4. From the third season's H. Con 172, Leo responds to a Republican offer that the president take a censure and endorse it to ensure testimony about Leo's alcoholism and pill addiction don't come out in a Congressional hearing:
"Okay. Well, I'll just call the President and suggest to him that he allow a huge bipartisan vote on the floor of the U.S. House of Representatives calling him a liar and that he welcome the result. Then, I'm going to flap my wings and fly to Neverland... You think I am so desperate to save my ass I'm going to roll over on Jed Bartlet? I take a bullet for the President. He doesn't take one for me."
3. From season three's We Killed Yamamoto, Leo gets in the president's face about taking out a terrorist who also doubles as the defense minister of a "friendly" Arab country: "He's killed innocent people. He'll kill more, so we have to end him. The village idiot comes to that conclusion before the Nobel Laureate."
The best part of Leo's incredibly well-written character was his ability to get in the president's grill and hammer a point home. After the quotation above, Leo continues to drub Bartlet and gets him to agree to take Shareef out of commission. He also does a great job of this in Let Bartlet Be Bartlet, when he screams at the president for driving him and his staff to the center and reeling in the masts, as well as in The Proportional Response and many more.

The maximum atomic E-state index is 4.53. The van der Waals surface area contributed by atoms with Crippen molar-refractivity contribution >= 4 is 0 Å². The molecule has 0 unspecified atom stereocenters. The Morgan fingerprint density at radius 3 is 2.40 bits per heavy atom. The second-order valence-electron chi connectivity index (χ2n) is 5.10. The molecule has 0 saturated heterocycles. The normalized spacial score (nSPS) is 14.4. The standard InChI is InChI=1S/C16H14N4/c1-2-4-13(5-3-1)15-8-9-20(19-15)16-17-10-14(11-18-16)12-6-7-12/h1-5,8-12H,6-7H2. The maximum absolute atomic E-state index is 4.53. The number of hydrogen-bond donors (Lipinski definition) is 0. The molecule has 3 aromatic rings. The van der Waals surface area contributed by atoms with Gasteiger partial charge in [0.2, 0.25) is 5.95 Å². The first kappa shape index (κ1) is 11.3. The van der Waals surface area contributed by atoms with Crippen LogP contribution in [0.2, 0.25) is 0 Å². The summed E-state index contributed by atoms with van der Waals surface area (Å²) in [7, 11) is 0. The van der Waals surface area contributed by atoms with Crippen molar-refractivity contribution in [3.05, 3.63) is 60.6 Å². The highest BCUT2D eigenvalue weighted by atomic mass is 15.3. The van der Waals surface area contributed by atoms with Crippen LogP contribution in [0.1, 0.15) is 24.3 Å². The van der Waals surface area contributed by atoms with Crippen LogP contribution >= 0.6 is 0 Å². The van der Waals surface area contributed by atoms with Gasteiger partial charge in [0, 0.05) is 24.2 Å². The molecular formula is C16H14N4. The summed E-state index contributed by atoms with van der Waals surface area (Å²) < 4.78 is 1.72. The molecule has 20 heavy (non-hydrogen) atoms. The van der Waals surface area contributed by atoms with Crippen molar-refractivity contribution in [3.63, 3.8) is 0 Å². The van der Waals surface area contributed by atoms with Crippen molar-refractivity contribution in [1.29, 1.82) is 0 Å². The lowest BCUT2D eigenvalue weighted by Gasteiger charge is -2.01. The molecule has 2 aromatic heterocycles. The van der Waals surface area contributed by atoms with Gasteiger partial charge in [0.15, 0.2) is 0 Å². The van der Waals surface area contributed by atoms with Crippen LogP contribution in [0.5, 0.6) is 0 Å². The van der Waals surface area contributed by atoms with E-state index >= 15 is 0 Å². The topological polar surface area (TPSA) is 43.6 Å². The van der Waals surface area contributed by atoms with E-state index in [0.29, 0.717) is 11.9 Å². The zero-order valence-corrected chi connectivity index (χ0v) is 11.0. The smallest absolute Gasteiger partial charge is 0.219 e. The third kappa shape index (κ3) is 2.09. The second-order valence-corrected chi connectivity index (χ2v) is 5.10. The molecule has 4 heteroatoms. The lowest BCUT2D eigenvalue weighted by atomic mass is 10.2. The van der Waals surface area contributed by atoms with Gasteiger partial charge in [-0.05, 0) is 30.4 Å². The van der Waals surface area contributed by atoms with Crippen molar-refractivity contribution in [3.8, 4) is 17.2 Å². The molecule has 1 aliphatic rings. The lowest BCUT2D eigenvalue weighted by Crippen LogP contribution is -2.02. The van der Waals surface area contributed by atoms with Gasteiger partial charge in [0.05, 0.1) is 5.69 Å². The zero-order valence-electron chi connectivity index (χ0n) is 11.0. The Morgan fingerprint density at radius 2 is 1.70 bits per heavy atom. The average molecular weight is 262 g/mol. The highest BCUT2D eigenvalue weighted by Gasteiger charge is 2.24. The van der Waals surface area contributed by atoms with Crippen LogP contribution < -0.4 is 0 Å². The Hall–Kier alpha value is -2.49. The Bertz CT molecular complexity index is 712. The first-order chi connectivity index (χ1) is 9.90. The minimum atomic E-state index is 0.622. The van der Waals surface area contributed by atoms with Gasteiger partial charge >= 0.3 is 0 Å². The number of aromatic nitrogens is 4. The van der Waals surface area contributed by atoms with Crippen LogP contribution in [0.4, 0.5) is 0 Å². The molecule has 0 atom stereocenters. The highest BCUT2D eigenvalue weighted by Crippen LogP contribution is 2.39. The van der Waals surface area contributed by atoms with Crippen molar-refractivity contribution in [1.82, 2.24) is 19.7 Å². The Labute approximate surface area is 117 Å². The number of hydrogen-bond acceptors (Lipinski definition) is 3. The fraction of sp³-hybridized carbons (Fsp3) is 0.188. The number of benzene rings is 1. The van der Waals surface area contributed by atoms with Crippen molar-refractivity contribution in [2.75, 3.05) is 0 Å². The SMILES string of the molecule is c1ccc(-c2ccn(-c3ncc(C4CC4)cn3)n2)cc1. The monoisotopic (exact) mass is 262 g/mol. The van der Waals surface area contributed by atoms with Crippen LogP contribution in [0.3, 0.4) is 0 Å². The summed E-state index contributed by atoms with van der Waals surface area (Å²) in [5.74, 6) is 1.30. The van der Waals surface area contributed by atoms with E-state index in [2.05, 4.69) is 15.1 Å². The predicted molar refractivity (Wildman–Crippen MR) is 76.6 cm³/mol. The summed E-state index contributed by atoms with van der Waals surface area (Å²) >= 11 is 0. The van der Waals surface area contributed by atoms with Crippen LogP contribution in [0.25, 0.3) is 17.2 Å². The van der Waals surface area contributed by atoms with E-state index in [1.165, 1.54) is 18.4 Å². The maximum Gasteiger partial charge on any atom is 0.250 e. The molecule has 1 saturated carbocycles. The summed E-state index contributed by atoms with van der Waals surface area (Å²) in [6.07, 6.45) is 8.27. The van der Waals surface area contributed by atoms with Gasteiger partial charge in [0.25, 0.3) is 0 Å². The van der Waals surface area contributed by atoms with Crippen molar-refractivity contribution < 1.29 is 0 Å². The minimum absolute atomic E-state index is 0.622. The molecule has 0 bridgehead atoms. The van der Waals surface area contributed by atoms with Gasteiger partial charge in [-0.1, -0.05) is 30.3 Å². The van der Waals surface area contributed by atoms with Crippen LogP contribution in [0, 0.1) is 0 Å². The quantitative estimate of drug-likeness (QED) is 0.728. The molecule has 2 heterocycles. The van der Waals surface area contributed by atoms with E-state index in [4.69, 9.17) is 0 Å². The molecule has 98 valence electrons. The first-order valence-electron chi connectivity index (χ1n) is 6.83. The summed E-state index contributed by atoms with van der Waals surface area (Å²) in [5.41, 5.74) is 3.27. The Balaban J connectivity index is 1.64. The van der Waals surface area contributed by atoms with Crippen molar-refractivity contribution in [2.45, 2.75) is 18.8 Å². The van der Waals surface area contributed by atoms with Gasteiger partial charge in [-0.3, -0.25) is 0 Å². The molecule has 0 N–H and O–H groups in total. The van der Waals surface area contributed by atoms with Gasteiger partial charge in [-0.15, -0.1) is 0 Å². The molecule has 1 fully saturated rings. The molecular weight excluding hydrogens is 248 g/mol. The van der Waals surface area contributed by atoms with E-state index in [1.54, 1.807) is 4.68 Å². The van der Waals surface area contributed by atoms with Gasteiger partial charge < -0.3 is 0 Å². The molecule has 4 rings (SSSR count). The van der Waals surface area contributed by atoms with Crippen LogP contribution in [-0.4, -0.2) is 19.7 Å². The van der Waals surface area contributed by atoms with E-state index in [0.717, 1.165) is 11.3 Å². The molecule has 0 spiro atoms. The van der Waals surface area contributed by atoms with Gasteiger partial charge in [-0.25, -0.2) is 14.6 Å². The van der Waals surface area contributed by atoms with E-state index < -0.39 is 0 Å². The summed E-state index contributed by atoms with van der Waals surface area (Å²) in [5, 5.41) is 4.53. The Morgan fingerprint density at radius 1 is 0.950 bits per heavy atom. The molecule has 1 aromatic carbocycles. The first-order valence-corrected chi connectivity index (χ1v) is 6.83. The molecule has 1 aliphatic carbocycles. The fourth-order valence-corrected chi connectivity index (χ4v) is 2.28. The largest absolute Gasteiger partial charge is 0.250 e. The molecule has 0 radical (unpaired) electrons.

2. From the second season's Noel episode, Leo waits around for Josh to get out of his meeting with a post-traumatic stress counselor to comfort his protege and assure him his job is safe:
"This guy's walking down the street when he falls in a hole. The walls are so steep he can't get out. A doctor passes by and the guy shouts up, 'Hey you. Can you help me out?' The doctor writes a prescription, throws it down in the hole and moves on.
Then a priest comes along and the guy shouts up, 'Father, I'm down in this hole can you help me out?' The priest writes out a prayer, throws it down in the hole and moves on.
Then a friend walks by, 'Hey, Joe, it's me can you help me out?' And the friend jumps in the hole. Our guy says, 'Are you stupid? Now we're both down here.' The friend says, 'Yeah, but I've been down here before and I know the way out.'"